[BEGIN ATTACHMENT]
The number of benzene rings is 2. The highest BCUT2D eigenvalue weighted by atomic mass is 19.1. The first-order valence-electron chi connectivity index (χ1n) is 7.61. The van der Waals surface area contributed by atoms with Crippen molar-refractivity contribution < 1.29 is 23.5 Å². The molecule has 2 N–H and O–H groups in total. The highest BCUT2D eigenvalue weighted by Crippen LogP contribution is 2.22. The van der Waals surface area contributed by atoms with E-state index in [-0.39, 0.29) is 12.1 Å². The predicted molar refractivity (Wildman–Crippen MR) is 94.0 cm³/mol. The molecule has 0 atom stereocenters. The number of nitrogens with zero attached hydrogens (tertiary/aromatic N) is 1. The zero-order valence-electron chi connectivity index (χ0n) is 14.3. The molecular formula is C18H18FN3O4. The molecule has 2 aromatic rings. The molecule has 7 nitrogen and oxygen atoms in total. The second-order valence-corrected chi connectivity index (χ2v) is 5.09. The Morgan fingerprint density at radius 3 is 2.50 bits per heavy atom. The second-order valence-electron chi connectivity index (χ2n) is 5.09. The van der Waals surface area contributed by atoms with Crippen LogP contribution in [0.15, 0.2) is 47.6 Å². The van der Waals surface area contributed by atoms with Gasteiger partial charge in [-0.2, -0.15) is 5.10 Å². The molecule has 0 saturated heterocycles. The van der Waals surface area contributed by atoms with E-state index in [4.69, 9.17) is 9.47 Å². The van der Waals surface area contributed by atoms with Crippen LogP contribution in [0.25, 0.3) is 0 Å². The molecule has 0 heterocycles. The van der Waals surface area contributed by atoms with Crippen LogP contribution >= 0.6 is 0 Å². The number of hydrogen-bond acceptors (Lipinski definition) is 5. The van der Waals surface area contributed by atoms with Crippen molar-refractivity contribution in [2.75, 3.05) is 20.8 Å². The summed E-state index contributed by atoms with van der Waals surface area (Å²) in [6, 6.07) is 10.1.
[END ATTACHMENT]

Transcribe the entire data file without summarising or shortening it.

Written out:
The number of benzene rings is 2. The highest BCUT2D eigenvalue weighted by atomic mass is 19.1. The first-order valence-electron chi connectivity index (χ1n) is 7.61. The van der Waals surface area contributed by atoms with Crippen molar-refractivity contribution < 1.29 is 23.5 Å². The molecule has 2 N–H and O–H groups in total. The highest BCUT2D eigenvalue weighted by Crippen LogP contribution is 2.22. The van der Waals surface area contributed by atoms with E-state index in [-0.39, 0.29) is 12.1 Å². The predicted molar refractivity (Wildman–Crippen MR) is 94.0 cm³/mol. The molecule has 0 atom stereocenters. The number of nitrogens with zero attached hydrogens (tertiary/aromatic N) is 1. The zero-order valence-electron chi connectivity index (χ0n) is 14.3. The molecular formula is C18H18FN3O4. The molecule has 2 aromatic rings. The molecule has 7 nitrogen and oxygen atoms in total. The second-order valence-corrected chi connectivity index (χ2v) is 5.09. The Morgan fingerprint density at radius 3 is 2.50 bits per heavy atom. The second-order valence-electron chi connectivity index (χ2n) is 5.09. The van der Waals surface area contributed by atoms with Crippen LogP contribution in [0.15, 0.2) is 47.6 Å². The van der Waals surface area contributed by atoms with Gasteiger partial charge in [-0.2, -0.15) is 5.10 Å². The molecule has 0 saturated heterocycles. The van der Waals surface area contributed by atoms with E-state index in [4.69, 9.17) is 9.47 Å². The van der Waals surface area contributed by atoms with Crippen LogP contribution in [0.25, 0.3) is 0 Å². The molecule has 0 heterocycles. The van der Waals surface area contributed by atoms with Crippen LogP contribution >= 0.6 is 0 Å². The number of hydrogen-bond acceptors (Lipinski definition) is 5. The van der Waals surface area contributed by atoms with Crippen molar-refractivity contribution in [2.75, 3.05) is 20.8 Å². The summed E-state index contributed by atoms with van der Waals surface area (Å²) in [6, 6.07) is 10.1.